Bragg leaders address concerns about warrior transition complex
Posted March 2, 2012
Fort Bragg, N.C. — The Warrior Transition Battalion complex at Fort Bragg is a place for soldiers dealing with injuries or illness to get back on their feet, but some have complained that it's not getting the job done. On Friday, Fort Bragg leaders gave the media a tour of the new installation and addressed recent concerns about the unit.
Nearly 500 soldiers are in the Warrior Transition Battalion at Fort Bragg. Some live in their own homes, some with family and some will soon live in an $88 million, 250,000-square-foot complex with rooms for 260 soldiers.
The Warrior Transition Battalion was created in 2007 in response to the scandal over shoddy conditions at Walter Reed Army Medical Center in Washington, D.C. Fort Bragg's unit is among more than 30 across the Army.
The battalion helps soldiers, many of whom were wounded in combat, navigate the medical system and monitors their progress and treatment.
In an informal meeting a few weeks ago, some soldiers complained of being over-medicated and said that doctors were telling them they were faking symptoms.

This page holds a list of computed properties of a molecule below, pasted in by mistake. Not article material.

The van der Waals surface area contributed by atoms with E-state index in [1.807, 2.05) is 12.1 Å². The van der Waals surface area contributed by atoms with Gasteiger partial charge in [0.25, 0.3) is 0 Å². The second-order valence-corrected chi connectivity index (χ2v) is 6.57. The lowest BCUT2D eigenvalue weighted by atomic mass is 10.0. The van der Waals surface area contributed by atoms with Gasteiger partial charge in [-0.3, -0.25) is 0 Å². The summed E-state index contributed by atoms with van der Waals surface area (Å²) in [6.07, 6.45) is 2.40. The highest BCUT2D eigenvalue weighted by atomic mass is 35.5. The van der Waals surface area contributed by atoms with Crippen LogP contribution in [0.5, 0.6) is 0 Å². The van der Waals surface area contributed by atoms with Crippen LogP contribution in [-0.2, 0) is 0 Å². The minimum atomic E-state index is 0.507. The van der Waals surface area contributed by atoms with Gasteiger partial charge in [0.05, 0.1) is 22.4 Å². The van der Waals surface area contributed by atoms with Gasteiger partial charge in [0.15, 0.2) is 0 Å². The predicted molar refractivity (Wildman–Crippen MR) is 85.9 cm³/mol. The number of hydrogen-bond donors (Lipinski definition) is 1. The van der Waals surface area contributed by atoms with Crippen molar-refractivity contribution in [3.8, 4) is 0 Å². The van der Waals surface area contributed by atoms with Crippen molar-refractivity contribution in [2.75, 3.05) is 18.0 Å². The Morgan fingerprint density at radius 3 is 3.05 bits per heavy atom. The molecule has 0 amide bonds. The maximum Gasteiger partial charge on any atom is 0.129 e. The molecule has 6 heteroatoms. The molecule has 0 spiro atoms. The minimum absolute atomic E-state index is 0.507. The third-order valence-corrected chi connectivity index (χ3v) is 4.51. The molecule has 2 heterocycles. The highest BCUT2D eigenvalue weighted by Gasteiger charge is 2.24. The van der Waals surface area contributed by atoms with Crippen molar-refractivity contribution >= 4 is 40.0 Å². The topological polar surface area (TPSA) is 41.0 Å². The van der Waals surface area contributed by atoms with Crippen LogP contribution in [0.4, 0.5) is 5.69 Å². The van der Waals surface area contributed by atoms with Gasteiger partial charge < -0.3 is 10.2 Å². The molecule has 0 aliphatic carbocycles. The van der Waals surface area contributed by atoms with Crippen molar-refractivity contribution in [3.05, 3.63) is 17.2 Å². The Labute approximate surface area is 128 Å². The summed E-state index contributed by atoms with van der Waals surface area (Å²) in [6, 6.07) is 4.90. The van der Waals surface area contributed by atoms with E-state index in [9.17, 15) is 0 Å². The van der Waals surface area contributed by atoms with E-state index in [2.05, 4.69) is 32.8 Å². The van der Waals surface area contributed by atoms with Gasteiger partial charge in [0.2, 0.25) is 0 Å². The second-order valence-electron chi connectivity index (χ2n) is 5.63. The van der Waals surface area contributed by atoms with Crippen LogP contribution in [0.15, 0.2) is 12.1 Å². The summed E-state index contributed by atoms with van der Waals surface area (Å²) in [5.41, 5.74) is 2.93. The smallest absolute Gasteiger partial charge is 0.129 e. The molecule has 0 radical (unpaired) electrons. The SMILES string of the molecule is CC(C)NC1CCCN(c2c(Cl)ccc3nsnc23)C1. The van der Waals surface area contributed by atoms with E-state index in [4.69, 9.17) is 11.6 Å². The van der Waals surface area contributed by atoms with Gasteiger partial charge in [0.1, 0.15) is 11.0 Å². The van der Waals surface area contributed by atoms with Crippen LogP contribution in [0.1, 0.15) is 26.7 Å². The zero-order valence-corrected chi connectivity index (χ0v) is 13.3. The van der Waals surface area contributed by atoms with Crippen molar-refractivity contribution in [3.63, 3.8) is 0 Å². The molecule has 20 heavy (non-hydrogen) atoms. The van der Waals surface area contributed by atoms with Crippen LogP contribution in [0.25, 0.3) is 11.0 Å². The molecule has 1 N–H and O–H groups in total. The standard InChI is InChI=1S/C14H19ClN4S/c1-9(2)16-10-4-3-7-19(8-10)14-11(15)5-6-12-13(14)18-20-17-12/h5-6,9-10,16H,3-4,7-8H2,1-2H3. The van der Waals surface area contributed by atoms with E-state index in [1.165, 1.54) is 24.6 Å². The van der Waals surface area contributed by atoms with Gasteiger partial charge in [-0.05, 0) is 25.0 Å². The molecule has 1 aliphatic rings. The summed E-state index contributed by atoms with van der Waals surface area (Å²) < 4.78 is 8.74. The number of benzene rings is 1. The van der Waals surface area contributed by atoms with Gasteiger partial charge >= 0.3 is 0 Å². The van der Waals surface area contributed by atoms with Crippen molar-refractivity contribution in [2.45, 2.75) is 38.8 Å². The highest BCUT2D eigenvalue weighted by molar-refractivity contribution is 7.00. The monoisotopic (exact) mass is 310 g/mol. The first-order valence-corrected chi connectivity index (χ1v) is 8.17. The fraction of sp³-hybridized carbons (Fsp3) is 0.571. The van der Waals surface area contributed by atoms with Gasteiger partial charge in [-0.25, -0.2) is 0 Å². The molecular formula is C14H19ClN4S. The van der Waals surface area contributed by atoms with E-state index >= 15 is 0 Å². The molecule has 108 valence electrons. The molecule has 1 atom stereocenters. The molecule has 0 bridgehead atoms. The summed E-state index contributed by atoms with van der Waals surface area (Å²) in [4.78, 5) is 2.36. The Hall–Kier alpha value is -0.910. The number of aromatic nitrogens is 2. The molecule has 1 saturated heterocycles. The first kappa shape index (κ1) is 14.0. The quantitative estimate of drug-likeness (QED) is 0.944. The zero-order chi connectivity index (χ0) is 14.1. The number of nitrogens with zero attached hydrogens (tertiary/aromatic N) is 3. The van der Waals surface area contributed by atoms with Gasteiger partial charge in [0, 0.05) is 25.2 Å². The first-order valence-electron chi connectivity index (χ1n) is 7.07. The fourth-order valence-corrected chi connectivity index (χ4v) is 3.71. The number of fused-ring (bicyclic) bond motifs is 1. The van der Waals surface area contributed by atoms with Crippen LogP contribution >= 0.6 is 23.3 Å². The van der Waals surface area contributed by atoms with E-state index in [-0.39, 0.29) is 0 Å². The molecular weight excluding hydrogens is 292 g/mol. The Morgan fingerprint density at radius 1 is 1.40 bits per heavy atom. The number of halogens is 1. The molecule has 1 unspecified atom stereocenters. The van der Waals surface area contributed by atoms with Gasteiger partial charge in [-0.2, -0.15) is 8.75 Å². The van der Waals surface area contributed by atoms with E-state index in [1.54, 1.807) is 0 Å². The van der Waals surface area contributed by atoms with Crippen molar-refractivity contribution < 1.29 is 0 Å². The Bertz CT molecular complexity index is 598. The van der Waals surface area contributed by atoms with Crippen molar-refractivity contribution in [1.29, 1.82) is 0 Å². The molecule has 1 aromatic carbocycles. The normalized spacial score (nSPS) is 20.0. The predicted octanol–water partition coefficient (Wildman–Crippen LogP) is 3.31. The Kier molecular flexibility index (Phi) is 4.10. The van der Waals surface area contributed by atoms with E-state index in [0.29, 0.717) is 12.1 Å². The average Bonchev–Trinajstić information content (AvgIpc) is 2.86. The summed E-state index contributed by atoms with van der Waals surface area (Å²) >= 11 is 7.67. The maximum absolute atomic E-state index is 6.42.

The charges were enough to prompt a top-down evaluation of the unit from Fort Bragg's inspector general. The results are due April 1.
“The perspective someone is sharing, it’s 100 percent accurate from their perspective, so we’re not going to critique what their perspective is. But we are taking every one of them very seriously,” said Col. Brian Canfield.
Fort Bragg's chief of staff, Brig. Gen. Michael Garrett, said initial findings from the inspection showed no "red flags" in medical procedures. His eyes moistened as he talked about soldiers struggling to heal.
“It’s not the fact that the Army’s not taking care of them. It’s the fact that something they love doing is being taken away from them,” Garrett said. “And our challenge is we want to do everything we can for them.”